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The Great Escape

If there’s one thing I find consistent in my life, unwavering, and resolved, it would follow suit with the important lesson to always have an exit strategy.  The escape plan is the key to survival when all else fails.  It is not an act of cowardice, but instead the hammering force of wisdom that has allowed the survival of entire nations in the scrolls of history.  You would never see Jason Bourne walk into a situation in which he did not have a way out.  You would never find a ninja that could not stealthily sneak away.  You would never know a time in my life since the age of seven where I did not have a way out of school or work on any given day, simply because I did not feel like going.  The art of faking sick is something that is timeless and essential to enjoying a quality life.
For those of you that are unfamiliar with the subject, faking sick is defined by telling your school or employer that you are not well, and unable to fulfill your duties as a student or employee, thus allowing you to stay home and enjoy a day of therapeutic relaxation, or whatever else it is that you want to do with your time.  Common arguments to faking sick are statements such as, “That’s why we invented the weekend.” It’s true that the weekend is there to allow us to recharge, but there are times when the weekend is not enough.  With the busy standards that we hold ourselves to, it’s even possible for the weekend to be more tiring than the work or school week.
Another protest to the essential art of faking sick might be, “You are lying.”  In a black and white world, yes, I would be lying.  Some theologians might disagree, but I find this to be a clear case where the greater good comes strongly into play.  This is not a “lie” that hurts anyone, and in fact, does just the opposite.  Schools and offices get the sick phone call, tell you to feel better, and are on with their day.  You get to stay home on a spontaneous day of vacation and cleanse your soul of the problems of life.  A spontaneous vacation is the best of vacation.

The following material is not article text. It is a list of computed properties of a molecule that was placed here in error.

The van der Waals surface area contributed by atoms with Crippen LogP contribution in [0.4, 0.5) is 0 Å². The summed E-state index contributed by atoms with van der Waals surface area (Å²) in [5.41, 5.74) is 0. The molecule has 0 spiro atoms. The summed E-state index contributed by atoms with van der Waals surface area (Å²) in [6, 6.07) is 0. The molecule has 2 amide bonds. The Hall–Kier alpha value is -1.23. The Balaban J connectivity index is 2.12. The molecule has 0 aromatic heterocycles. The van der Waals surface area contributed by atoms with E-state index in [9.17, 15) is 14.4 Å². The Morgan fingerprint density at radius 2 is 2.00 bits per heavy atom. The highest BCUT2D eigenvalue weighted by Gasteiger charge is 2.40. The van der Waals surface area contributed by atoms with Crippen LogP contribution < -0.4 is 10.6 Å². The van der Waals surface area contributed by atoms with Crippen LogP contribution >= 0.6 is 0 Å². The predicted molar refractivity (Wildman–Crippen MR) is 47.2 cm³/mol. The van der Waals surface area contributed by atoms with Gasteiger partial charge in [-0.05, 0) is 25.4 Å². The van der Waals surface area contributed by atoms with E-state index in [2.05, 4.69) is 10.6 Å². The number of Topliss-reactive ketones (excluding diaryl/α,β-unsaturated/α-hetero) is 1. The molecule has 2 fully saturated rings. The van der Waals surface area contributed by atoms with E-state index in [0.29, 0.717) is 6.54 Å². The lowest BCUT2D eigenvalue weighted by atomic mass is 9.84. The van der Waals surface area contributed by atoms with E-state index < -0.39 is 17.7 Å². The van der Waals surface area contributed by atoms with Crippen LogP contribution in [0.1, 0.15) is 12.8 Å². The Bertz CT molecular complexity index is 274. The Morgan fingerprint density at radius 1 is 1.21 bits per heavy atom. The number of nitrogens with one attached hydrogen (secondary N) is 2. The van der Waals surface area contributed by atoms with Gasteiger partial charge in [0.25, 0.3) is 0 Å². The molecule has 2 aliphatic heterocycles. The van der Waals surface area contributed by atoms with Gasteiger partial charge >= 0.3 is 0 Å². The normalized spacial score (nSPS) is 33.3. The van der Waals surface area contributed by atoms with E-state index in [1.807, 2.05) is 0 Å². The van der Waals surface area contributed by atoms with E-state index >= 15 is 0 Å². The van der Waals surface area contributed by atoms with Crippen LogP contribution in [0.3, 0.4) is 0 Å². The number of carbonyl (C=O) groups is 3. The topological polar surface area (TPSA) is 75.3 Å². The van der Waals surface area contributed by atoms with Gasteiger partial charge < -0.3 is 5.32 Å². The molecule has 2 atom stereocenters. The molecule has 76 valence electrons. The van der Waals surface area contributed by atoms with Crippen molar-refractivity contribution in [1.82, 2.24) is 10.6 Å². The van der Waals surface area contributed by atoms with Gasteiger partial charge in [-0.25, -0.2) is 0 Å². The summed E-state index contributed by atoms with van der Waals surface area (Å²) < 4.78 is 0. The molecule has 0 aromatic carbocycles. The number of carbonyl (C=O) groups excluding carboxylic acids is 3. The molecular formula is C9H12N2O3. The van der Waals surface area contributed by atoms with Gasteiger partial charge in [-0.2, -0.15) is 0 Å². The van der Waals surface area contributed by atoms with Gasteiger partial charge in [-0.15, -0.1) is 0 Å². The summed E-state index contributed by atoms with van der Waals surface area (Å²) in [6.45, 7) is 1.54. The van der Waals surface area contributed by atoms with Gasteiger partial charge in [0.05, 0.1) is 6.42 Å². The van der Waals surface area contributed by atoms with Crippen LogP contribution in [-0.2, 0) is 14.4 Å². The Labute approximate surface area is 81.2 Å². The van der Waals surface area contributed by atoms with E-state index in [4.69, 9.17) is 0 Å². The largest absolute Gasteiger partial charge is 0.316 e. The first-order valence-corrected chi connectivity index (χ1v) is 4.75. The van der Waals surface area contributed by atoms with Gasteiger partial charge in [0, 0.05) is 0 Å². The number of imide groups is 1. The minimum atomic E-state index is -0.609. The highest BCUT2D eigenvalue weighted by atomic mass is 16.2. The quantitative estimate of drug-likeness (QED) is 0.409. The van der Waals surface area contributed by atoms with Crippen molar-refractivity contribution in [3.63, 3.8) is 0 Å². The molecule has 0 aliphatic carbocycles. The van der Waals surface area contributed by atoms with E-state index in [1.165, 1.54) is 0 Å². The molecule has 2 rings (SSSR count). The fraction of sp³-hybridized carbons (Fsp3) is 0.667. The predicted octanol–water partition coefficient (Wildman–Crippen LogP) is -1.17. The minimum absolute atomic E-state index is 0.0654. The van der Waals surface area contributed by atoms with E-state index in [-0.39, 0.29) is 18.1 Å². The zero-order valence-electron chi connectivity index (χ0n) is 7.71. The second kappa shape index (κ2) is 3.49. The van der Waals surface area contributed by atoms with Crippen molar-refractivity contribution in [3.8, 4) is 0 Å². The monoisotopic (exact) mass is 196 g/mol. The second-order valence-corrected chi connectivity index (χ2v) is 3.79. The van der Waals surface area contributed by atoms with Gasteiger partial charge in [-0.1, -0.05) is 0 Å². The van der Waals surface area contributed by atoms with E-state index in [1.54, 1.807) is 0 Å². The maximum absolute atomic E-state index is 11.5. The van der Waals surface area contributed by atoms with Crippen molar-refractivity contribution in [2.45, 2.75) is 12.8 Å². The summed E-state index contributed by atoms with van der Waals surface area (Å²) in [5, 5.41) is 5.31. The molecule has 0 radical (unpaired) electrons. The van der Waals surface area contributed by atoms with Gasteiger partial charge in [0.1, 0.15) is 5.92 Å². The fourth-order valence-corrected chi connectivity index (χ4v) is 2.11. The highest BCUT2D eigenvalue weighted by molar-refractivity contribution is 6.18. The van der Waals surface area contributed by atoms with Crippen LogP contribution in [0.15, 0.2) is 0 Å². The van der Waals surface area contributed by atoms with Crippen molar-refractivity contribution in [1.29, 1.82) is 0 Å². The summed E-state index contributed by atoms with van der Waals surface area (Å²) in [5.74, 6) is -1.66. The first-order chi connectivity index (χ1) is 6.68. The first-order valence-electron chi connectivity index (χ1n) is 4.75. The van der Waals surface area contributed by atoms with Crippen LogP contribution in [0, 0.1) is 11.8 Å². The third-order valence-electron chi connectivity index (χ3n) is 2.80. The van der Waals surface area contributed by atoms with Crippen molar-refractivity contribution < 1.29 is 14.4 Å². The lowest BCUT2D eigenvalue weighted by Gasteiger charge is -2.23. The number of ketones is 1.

One thing that I find amusing is that the older I get, the easier it gets to call in sick.  When I was in second grade, it took careful planning to pull off a much needed day at home to play Sega Genesis and watch tv.  There was one time that I woke a few minutes before my parents normally woke me up for school, went into the bathroom, made gagging vomit sounds for a good two minutes, messed up my hair, and walked out of the bathroom looking like hell to let mom and dad know that they didn’t want to send their son to school that day.  However, I find that such creativity is rarely needed any more.  This past Friday I simply emailed my boss in the morning and told him I was out sick for the day, and that was that.  I didn’t need to put the thermometer under a hot lamp to fake a fever, pretend to have whooping cough, or talk in a convincing sick voice. 
I enjoyed my day off this past Friday, which allowed for a good three day weekend.  If you’ve become bound the stress of the work week with no time to breathe, I suggest that you take a good look in the mirror and ask yourself when was the last time you took a sick day for yourself?  Whether it’s been years or days, it might be time for another one.  Always have an exit strategy. 
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